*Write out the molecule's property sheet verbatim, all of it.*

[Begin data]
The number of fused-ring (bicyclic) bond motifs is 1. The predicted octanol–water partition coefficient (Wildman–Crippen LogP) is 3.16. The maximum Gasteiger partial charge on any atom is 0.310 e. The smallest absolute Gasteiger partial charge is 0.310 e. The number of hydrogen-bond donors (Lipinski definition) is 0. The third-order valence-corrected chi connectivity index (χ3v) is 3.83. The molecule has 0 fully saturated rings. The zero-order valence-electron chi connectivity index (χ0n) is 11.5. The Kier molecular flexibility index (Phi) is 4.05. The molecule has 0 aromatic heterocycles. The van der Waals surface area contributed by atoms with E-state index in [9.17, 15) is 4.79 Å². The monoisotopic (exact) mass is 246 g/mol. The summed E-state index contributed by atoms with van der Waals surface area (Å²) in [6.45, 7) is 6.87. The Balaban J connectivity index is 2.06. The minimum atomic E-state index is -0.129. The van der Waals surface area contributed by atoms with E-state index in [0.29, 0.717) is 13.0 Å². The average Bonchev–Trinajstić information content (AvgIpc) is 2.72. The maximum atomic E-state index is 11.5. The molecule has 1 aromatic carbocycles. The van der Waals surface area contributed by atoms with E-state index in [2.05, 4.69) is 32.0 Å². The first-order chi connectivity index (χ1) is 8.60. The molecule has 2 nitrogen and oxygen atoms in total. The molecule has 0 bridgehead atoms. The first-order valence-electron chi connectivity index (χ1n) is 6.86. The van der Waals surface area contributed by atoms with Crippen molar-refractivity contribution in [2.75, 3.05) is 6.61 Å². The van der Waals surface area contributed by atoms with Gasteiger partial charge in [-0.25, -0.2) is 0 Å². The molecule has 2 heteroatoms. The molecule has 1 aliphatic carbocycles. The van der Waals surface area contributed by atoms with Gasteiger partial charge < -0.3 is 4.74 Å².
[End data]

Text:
The number of fused-ring (bicyclic) bond motifs is 1. The predicted octanol–water partition coefficient (Wildman–Crippen LogP) is 3.16. The maximum Gasteiger partial charge on any atom is 0.310 e. The smallest absolute Gasteiger partial charge is 0.310 e. The number of hydrogen-bond donors (Lipinski definition) is 0. The third-order valence-corrected chi connectivity index (χ3v) is 3.83. The molecule has 0 fully saturated rings. The zero-order valence-electron chi connectivity index (χ0n) is 11.5. The Kier molecular flexibility index (Phi) is 4.05. The molecule has 0 aromatic heterocycles. The van der Waals surface area contributed by atoms with E-state index in [9.17, 15) is 4.79 Å². The monoisotopic (exact) mass is 246 g/mol. The summed E-state index contributed by atoms with van der Waals surface area (Å²) in [6.45, 7) is 6.87. The Balaban J connectivity index is 2.06. The minimum atomic E-state index is -0.129. The van der Waals surface area contributed by atoms with E-state index in [0.29, 0.717) is 13.0 Å². The average Bonchev–Trinajstić information content (AvgIpc) is 2.72. The maximum atomic E-state index is 11.5. The molecule has 1 aromatic carbocycles. The van der Waals surface area contributed by atoms with E-state index in [2.05, 4.69) is 32.0 Å². The first-order chi connectivity index (χ1) is 8.60. The molecule has 2 nitrogen and oxygen atoms in total. The molecule has 0 bridgehead atoms. The first-order valence-electron chi connectivity index (χ1n) is 6.86. The van der Waals surface area contributed by atoms with Crippen molar-refractivity contribution in [2.75, 3.05) is 6.61 Å². The van der Waals surface area contributed by atoms with Gasteiger partial charge in [-0.25, -0.2) is 0 Å². The molecule has 2 heteroatoms. The molecule has 1 aliphatic carbocycles. The van der Waals surface area contributed by atoms with Gasteiger partial charge < -0.3 is 4.74 Å².